August 29, 2000
With Labour Day just around the corner, the provincial government's timing in announcing a minimum wage increase couldn't be better, said Marie Mentz, president of the North Okanagan Labour Council.
"The minimum wage increase announced Tuesday is a victory for working people," said Mentz. "A livable wage is long overdue for working people in B.C."
Contrary to the business position, young people are not the only ones working at minimum wage jobs. More and more families are working two and three jobs at minimum wage just to make ends meet, Mentz noted.
The minimum wage has not kept pace with the cost of living, she added, citing a Canadian Centre for Policy Alternatives study which showed the purchasing power of British Columbia's minimum wage is about $1.50 less than it was in 1976.
In addition, working people are consumers in this province; and those working at the lowest wage are left with the burden of stimulating the economy, said the NOLC president.
The North Okanagan Labour Council is pleased the government paid attention to labour, anti-poverty groups and families in addressing this issue. The increase (to $7.60 per hour Nov. 1 and $8 on Nov. 1, 2001) will help lift many families out of poverty and take them off the need to rely on food banks. This increase is not enough, but it's a step in the right direction.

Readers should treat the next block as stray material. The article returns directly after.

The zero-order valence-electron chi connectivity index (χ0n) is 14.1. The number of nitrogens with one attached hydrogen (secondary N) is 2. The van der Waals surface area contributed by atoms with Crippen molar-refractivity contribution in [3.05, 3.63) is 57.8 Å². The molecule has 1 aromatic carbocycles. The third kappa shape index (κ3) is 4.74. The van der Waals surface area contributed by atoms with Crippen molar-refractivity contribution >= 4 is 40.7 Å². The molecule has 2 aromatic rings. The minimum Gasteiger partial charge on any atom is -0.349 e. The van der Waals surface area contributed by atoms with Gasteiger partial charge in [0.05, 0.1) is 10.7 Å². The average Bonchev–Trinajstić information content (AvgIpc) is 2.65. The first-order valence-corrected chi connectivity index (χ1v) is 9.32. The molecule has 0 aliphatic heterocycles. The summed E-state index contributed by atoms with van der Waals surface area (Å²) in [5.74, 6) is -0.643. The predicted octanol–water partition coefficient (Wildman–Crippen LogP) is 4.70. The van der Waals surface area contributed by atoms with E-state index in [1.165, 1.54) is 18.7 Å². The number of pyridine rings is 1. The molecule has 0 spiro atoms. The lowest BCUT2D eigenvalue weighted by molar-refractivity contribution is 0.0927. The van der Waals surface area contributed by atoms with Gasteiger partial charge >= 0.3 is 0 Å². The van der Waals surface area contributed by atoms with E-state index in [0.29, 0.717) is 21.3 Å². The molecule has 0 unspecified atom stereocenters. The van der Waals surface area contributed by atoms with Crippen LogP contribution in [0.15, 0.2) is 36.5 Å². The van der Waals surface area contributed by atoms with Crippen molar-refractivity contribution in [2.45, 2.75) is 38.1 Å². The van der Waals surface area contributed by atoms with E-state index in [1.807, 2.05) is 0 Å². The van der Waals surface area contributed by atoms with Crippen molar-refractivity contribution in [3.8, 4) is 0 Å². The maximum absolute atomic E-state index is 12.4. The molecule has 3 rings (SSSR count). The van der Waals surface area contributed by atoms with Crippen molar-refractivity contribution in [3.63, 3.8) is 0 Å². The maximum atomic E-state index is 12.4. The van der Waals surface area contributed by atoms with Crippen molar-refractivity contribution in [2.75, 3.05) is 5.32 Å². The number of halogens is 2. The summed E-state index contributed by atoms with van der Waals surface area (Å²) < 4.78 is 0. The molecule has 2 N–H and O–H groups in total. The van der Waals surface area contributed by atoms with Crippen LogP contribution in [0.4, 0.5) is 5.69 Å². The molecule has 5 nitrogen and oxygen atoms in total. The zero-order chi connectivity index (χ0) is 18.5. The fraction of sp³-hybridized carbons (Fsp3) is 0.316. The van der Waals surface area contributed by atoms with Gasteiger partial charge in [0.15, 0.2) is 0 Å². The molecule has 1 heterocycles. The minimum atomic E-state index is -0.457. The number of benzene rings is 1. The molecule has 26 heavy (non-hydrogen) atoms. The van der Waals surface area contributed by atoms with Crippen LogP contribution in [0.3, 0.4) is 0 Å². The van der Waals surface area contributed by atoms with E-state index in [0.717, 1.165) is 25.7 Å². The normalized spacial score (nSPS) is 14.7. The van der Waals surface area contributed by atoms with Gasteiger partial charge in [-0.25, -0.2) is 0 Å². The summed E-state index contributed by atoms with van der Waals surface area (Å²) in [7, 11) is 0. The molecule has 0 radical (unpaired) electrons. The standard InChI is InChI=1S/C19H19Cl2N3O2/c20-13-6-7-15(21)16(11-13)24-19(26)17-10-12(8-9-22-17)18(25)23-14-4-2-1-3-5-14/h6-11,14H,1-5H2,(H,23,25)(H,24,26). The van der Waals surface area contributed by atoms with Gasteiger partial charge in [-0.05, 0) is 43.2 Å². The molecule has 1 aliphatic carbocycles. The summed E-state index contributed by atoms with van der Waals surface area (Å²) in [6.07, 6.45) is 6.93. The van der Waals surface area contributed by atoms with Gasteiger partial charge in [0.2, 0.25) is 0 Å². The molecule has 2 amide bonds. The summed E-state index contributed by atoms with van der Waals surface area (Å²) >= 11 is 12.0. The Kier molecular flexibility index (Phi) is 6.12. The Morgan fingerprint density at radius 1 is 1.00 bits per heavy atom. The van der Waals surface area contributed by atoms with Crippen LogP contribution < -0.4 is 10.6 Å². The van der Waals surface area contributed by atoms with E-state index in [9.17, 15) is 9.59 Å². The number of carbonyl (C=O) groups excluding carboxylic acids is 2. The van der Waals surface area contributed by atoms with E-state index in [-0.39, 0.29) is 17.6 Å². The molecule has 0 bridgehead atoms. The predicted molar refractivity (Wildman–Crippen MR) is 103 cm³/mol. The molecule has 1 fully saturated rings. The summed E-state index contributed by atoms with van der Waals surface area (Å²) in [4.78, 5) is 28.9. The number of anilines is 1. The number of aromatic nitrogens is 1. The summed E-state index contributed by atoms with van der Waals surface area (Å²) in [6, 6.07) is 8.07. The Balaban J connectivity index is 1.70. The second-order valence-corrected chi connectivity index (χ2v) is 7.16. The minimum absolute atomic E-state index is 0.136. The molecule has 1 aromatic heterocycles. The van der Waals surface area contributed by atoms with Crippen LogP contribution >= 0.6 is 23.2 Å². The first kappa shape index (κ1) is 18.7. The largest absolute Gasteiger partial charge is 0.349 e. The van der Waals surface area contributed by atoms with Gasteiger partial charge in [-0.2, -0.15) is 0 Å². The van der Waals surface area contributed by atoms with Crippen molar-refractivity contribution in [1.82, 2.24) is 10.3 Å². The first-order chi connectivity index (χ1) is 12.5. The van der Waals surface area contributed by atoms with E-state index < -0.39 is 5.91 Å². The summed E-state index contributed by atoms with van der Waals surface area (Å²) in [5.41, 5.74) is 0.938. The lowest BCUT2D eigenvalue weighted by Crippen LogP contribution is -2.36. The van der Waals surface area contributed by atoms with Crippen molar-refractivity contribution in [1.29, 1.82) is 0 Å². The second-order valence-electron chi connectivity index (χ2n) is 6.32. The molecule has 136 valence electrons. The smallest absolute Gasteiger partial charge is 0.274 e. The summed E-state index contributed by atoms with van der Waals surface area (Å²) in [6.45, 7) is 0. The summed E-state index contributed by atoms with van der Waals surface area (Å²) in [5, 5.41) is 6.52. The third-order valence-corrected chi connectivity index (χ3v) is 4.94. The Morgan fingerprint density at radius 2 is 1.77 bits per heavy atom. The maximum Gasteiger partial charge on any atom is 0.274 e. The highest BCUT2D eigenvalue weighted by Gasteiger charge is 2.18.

Mentz was disappointed to see so many in the business community lobby so hard against the increase. Many business groups had argued for a tax cut, apparently ignoring the fact a tax cut will do little, or nothing, to help the lowest-paid workers.
The business community has argued this hike will create an unfair advantage in the service sector. Mentz responds: "How can it be an unfair advantage if all employers have to meet the same minimum requirements? Maybe they should focus on customer service and creating employment, rather than keeping their lowest paid workers below the poverty line."
"These people need to put food on the table, provide their children with good health care and an education for their future. We need to move forward as a province and improve the economy for all B.C. residents."